What happens when we make nice?
By Julia Rocereta
New Jersey Zinc Company, Palmerton, PA. Courtesy of Library of Congress.
Imagine a home that takes up 110,000-square feet, has 29 bedrooms, 39 bathrooms, a garage that holds up to 100 cars, and endless features such as theatres, bowling alleys, and a $150,000 hot tub. Although this sounds like a home straight out of a movie, it actually does exist. Dubbed “Fair Field,” this Sagaponack estate in the Hamptons is owned by billionaire Ira Rennert, who has an estimated net worth of $6.1 billion. Rennert was once the owner of many industrial companies, including La Oroya refinery in Peru, steel mills in Ohio, Maryland, and West Virginia, the largest lead refinery in the U.S., and the only magnesium mine in the U.S., Magnesium Corporations of America (MagCorps), which is located in Toole County, Utah next to the Great Salt Lake.
Although Rennert’s estate is unimaginably extravagant, believed to be the largest privately owned estate in the country, it faces major controversy. He was found guilty of unjustly taking profits from his companies, including $120 million from MagCorps, to pay for his mansion and ultimately drove his companies into bankruptcy.
This was not the only offense Rennert was accused of. MagCorps is still considered one of the top air polluters ever in the country. At the MagCorps industrial factory, pure magnesium and chloride were once extracted from the salts of the lake. The factory and the waste it produced contaminated the area with toxic chemicals, such as polycyclic aromatic hydrocarbons, arsenic, and other hazardous material, which leaked into the air, ground, and water of Toole County. Rennert and the company refused to admit that MagCorps was responsible for this environmental damage, claiming that they always “acted properly.” In 2008, the EPA with the help of Utah Department of Environmental Quality worked together to get this site, now known as the US Magnesium Superfund Site, on the 2009 National Priorities List.
A Superfund site is recognized by the EPA as a site of severe contamination and damage to the land and resources. The goal is to have the responsible parties, the polluters, pay for the cleanup, but it can sometimes be difficult to get a responsible party to actually take responsibility. In cases like the US Magnesium Superfund site, the responsible party, MagCorps, has not been very willing to own up to the damage they caused.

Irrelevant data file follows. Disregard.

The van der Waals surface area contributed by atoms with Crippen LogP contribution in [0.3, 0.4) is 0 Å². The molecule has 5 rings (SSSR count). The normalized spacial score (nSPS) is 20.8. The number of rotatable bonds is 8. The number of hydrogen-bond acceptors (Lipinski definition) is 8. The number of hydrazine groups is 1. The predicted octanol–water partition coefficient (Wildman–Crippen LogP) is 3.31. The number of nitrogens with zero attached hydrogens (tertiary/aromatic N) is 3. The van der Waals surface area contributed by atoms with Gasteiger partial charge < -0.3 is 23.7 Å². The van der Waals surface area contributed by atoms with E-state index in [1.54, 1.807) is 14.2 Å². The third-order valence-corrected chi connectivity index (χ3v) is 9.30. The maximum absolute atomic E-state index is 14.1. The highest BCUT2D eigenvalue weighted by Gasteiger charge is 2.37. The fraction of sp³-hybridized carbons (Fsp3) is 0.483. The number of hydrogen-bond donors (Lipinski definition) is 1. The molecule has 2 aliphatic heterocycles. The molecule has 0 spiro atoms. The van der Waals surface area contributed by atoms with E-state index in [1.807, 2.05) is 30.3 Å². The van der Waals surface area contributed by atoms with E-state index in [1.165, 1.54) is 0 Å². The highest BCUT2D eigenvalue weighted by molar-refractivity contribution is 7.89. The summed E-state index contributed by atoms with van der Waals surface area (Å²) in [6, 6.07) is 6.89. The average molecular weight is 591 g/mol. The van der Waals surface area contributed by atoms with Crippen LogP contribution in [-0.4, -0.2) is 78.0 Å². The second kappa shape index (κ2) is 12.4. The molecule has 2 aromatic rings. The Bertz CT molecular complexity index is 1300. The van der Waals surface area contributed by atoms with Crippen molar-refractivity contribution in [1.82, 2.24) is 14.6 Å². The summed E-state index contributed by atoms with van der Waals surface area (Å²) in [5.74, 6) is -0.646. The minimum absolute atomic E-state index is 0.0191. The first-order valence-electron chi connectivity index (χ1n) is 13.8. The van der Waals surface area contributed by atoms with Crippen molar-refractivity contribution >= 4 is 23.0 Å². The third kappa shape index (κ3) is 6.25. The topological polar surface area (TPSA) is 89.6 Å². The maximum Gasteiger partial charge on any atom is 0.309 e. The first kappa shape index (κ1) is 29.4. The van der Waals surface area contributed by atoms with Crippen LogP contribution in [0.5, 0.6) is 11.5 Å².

The EPA provides $243 million a year to clean up Superfund sites, but many sites still have insufficient funds to restore its environment to its original, pre-industrial beauty. Thus, the EPA mandates that responsible parties support the restoration and protection of the sites with funds and other resources. When they don’t, or won’t, pay for the cleanup, it leaves communities to deal with the toxic waste left behind by defunct industries or bankrupted companies. These communities could be exposed to polluted air, toxic water, or other contaminated and deadly resources.
In the Lehigh Valley, an idyllic tract of land sitting along the Kittatinny Ridge and Lehigh River in Eastern Pennsylvania was once the site of the New Jersey Zinc Company which produced years worth of heavy metal pollution, until the EPA stepped in to establish the area as a Superfund site in the 1980s. But by this time, the Zinc Company was already in bankruptcy and with no responsible party to support the cleanup process, the site was destined to languish. But in the case of this Pennsylvania Superfund site, the efforts of a local activist completely changed the outcome.
Dan Kunkle, a local man and former teacher in the Lehigh Valley, played an instrumental role in the development of the educational program of the site. Starting first as a volunteer, Kunkle’s passion for this land and its story inspired him to educate the greater community on this site and to fight for the conservation efforts that he felt this land deserved. “The EPA traced back through a series of corporate ownerships and acquisitions at the time,” explained Kunkle. Because of its acquisition of the New Jersey Zinc Company, CBS Corporations was named the responsible party for this Superfund site. Part of this restoration effort included the establishment of the Lehigh Gap Nature Center (LGNC) on a portion of the Superfund site. Today, the LGNC is a 756-acre, non-profit educational center and wildlife refuge in the Lehigh Valley.
Kunkle, now the Executive Director of the LGNC, recognized that creating a positive relationship with the responsible party would be the best way to efficiently and effectively help this local Superfund site. “CBS could not have been a better responsible party. They have been super responsive to us in the process and the partnership between EPA, CBS, and LGNC is example of how Superfund sites should be managed.”